IMF Says Russian Sanction Might Topple The Dollar’s Supremacy And Increase The The Use Of Crypto


International Monetary Fund (IMF) signals to the world that the sanctions placed by most countries against Russia could downgrade the dollar’s supremacy. It also added that such sanctions could also increase the use and popularity of cryptocurrency.

The effects of the Russian invasion

A top official working with the International Monetary Fund (IMF) speaks about the prolonged invasion entering the second month and leading to more killings of civilians and soldiers. Russia continues its attacks on Ukraine despite the financial sanctions put in place as speculations on tough times ahead for the dollar continue. The official said that the sanctions also threatened the strength of some more currencies.

Russia started deploying its soldiers in the war-tone Ukraine back on February 24. The crypto segment has experienced changes since the entry of the Russian military into Ukraine. Market experts revealed that the crypto market swung with a sudden sale-off. The occurrence resulted in losses of up to half a billion dollars.

Experts reveal that almost 90% of bitcoin swung into circulation at the time, a change that translated to a significant drop in the inflation rate. It was a notable drop of about 1.7%, and that was in March. Experts indicate that the drop was five times lower than the U.S. dollar. The long and short of it is that investors started viewing BTC differently. It had popped up as a more viable inflation hedge.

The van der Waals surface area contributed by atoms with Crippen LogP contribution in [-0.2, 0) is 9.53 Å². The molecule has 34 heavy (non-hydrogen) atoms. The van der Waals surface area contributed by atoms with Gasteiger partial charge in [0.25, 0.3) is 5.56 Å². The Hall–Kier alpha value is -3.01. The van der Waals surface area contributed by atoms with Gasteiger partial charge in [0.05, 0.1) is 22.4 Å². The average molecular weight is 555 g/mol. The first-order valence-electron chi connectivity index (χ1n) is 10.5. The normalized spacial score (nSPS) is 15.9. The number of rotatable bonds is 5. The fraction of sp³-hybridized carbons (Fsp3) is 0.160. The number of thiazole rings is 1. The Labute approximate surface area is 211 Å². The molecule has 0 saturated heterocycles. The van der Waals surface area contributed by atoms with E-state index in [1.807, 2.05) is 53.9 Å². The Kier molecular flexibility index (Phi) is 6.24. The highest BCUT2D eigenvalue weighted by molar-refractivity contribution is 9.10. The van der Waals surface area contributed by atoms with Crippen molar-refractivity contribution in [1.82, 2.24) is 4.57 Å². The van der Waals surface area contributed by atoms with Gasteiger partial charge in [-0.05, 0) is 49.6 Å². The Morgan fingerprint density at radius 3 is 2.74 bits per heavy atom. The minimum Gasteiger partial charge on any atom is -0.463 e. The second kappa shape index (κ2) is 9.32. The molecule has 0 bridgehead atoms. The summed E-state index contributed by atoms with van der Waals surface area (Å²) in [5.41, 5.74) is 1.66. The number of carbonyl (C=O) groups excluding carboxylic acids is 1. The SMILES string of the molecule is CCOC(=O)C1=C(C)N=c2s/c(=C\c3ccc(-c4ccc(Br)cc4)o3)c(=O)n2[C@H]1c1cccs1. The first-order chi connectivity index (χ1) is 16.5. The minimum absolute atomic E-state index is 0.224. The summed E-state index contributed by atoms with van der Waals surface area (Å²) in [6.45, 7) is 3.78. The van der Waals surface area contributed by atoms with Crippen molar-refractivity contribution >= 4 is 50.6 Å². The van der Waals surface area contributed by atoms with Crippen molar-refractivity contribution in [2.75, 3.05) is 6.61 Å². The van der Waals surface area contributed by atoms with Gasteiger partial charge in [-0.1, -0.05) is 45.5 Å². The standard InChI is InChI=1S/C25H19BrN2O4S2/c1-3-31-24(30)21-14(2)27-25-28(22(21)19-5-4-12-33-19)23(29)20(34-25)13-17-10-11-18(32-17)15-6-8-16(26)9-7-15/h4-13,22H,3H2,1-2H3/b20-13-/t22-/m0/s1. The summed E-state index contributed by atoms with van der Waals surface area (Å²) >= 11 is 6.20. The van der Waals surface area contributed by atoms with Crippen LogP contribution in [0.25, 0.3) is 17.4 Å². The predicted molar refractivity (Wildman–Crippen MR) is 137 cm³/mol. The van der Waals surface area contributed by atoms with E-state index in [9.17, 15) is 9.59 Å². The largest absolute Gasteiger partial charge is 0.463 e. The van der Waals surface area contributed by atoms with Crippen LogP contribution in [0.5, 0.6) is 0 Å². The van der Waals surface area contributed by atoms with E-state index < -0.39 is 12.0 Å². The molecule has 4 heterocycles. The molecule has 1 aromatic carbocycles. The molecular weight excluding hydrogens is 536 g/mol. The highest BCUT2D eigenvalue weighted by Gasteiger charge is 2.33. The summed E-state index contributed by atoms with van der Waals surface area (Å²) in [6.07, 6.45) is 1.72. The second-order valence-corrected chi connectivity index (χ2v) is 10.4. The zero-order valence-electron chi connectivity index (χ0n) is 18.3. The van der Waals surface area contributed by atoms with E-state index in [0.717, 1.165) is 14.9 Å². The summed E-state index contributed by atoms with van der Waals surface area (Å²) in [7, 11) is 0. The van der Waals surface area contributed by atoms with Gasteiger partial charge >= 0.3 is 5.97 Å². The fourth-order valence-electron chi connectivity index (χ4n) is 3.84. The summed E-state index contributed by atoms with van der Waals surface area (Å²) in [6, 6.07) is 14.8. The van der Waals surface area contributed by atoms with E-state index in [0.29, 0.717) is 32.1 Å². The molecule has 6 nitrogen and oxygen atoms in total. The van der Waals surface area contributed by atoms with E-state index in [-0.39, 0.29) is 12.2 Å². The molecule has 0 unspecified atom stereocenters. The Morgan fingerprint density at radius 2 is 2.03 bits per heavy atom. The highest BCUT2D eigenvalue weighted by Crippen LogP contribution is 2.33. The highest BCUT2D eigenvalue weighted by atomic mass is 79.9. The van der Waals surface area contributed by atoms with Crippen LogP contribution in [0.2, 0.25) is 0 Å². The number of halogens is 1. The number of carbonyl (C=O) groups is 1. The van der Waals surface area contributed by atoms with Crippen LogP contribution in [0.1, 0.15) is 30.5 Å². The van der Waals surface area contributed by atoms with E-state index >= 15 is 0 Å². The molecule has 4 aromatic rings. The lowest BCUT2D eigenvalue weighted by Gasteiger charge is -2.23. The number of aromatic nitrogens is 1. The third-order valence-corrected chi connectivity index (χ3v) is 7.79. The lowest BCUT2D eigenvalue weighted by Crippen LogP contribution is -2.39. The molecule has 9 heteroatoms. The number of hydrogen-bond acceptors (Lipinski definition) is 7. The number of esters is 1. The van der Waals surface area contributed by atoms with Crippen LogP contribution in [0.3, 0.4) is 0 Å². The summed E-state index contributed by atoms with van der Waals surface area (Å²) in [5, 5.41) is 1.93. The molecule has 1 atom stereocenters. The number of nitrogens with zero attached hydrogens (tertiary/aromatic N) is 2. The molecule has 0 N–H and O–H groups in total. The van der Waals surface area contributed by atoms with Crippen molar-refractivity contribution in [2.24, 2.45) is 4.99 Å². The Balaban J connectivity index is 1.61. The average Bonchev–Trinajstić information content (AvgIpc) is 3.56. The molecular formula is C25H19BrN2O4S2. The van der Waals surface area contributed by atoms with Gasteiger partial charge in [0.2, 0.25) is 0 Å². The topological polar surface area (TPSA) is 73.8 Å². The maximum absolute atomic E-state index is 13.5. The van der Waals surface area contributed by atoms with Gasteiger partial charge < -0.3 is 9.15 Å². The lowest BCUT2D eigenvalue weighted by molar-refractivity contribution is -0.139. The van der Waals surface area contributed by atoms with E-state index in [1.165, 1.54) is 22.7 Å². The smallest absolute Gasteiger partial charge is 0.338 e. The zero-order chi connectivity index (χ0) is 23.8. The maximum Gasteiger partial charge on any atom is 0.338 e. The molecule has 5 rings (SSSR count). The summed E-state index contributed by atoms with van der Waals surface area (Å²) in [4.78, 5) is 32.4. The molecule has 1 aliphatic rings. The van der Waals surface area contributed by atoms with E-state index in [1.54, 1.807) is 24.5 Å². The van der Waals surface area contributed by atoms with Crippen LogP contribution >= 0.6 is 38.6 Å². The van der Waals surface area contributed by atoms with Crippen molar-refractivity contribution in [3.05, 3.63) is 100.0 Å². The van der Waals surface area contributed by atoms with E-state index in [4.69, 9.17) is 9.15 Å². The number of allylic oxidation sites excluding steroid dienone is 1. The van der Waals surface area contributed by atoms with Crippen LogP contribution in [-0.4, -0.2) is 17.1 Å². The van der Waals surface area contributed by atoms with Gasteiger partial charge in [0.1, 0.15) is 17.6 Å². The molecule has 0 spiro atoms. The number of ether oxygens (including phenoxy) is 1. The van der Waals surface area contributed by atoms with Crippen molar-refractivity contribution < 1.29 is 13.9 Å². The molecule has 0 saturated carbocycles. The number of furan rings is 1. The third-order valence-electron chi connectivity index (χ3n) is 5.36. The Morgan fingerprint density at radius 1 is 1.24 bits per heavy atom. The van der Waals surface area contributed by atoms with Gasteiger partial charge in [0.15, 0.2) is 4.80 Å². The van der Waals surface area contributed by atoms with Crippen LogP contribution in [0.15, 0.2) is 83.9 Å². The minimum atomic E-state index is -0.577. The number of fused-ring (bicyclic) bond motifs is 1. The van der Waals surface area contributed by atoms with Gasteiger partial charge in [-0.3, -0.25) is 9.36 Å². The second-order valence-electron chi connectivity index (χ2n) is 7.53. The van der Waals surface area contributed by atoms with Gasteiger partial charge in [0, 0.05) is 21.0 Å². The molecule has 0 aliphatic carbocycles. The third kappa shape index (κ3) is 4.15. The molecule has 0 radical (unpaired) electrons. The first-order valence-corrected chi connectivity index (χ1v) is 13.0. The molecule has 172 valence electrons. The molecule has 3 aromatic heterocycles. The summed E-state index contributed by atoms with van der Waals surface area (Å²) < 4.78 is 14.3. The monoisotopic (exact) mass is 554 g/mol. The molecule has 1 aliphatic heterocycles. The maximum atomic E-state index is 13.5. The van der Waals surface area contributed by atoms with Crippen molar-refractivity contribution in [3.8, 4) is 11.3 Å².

The current state of the market

Market recovery takes an impressive turn, with the price of Bitcoin taking a positive spike. It rose to  35% from the time the Russian military took the war to the gates of Ukraine. The shift is responsible for skyrocketing the entire market capitalization, with figures currently at $2.12 trillion.

The world stands in solidarity with Ukraine, and cryptocurrency shines at the moment because it continues to prove its utility for persons contributing to offer assistance to Ukrainians. Reports point to a surge in contributions, recently hitting about $100 million.

The first deputy managing director at the IMF, Gita Gopinath, opines, “The dollar would remain the major global currency even in that landscape, but fragmentation at a smaller level is certainly quite possible. All of these will get even greater attention following the recent episodes, which draws us to the question of international regulation. There is a gap to be filled there.”


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